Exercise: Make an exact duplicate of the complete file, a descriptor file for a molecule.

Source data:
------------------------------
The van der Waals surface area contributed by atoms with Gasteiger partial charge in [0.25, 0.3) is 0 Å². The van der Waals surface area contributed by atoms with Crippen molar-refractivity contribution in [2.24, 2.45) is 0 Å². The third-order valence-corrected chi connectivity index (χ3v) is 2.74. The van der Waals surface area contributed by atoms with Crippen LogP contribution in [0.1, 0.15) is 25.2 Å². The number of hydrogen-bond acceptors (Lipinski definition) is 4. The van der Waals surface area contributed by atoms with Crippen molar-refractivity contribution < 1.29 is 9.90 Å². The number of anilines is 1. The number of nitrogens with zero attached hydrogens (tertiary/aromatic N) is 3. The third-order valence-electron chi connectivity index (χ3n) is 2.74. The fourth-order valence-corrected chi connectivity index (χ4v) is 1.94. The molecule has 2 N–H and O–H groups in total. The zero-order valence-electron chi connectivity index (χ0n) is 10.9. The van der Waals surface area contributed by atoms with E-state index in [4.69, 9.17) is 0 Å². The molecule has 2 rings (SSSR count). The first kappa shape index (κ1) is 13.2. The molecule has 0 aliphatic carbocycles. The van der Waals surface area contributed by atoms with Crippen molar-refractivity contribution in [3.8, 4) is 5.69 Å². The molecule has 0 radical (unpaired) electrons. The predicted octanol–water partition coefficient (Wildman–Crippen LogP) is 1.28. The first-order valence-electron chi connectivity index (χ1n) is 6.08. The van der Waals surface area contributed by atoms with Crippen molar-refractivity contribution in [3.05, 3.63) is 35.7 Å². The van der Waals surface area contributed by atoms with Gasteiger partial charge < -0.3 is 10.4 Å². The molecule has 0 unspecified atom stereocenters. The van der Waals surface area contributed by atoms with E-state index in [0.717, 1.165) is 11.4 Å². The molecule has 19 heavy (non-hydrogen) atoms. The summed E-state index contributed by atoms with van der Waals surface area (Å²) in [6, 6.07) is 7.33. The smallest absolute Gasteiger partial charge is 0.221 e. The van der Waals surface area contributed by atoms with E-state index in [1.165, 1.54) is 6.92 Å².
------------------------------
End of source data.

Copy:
The van der Waals surface area contributed by atoms with Gasteiger partial charge in [0.25, 0.3) is 0 Å². The van der Waals surface area contributed by atoms with Crippen molar-refractivity contribution in [2.24, 2.45) is 0 Å². The third-order valence-corrected chi connectivity index (χ3v) is 2.74. The van der Waals surface area contributed by atoms with Crippen LogP contribution in [0.1, 0.15) is 25.2 Å². The number of hydrogen-bond acceptors (Lipinski definition) is 4. The van der Waals surface area contributed by atoms with Crippen molar-refractivity contribution < 1.29 is 9.90 Å². The number of anilines is 1. The number of nitrogens with zero attached hydrogens (tertiary/aromatic N) is 3. The third-order valence-electron chi connectivity index (χ3n) is 2.74. The fourth-order valence-corrected chi connectivity index (χ4v) is 1.94. The molecule has 2 N–H and O–H groups in total. The zero-order valence-electron chi connectivity index (χ0n) is 10.9. The van der Waals surface area contributed by atoms with E-state index in [4.69, 9.17) is 0 Å². The molecule has 2 rings (SSSR count). The first kappa shape index (κ1) is 13.2. The molecule has 0 aliphatic carbocycles. The van der Waals surface area contributed by atoms with Crippen molar-refractivity contribution in [3.8, 4) is 5.69 Å². The molecule has 0 radical (unpaired) electrons. The predicted octanol–water partition coefficient (Wildman–Crippen LogP) is 1.28. The first-order valence-electron chi connectivity index (χ1n) is 6.08. The van der Waals surface area contributed by atoms with Crippen molar-refractivity contribution in [3.05, 3.63) is 35.7 Å². The van der Waals surface area contributed by atoms with Gasteiger partial charge < -0.3 is 10.4 Å². The molecule has 0 unspecified atom stereocenters. The van der Waals surface area contributed by atoms with E-state index in [0.717, 1.165) is 11.4 Å². The molecule has 19 heavy (non-hydrogen) atoms. The summed E-state index contributed by atoms with van der Waals surface area (Å²) in [6, 6.07) is 7.33. The smallest absolute Gasteiger partial charge is 0.221 e. The van der Waals surface area contributed by atoms with E-state index in [1.165, 1.54) is 6.92 Å².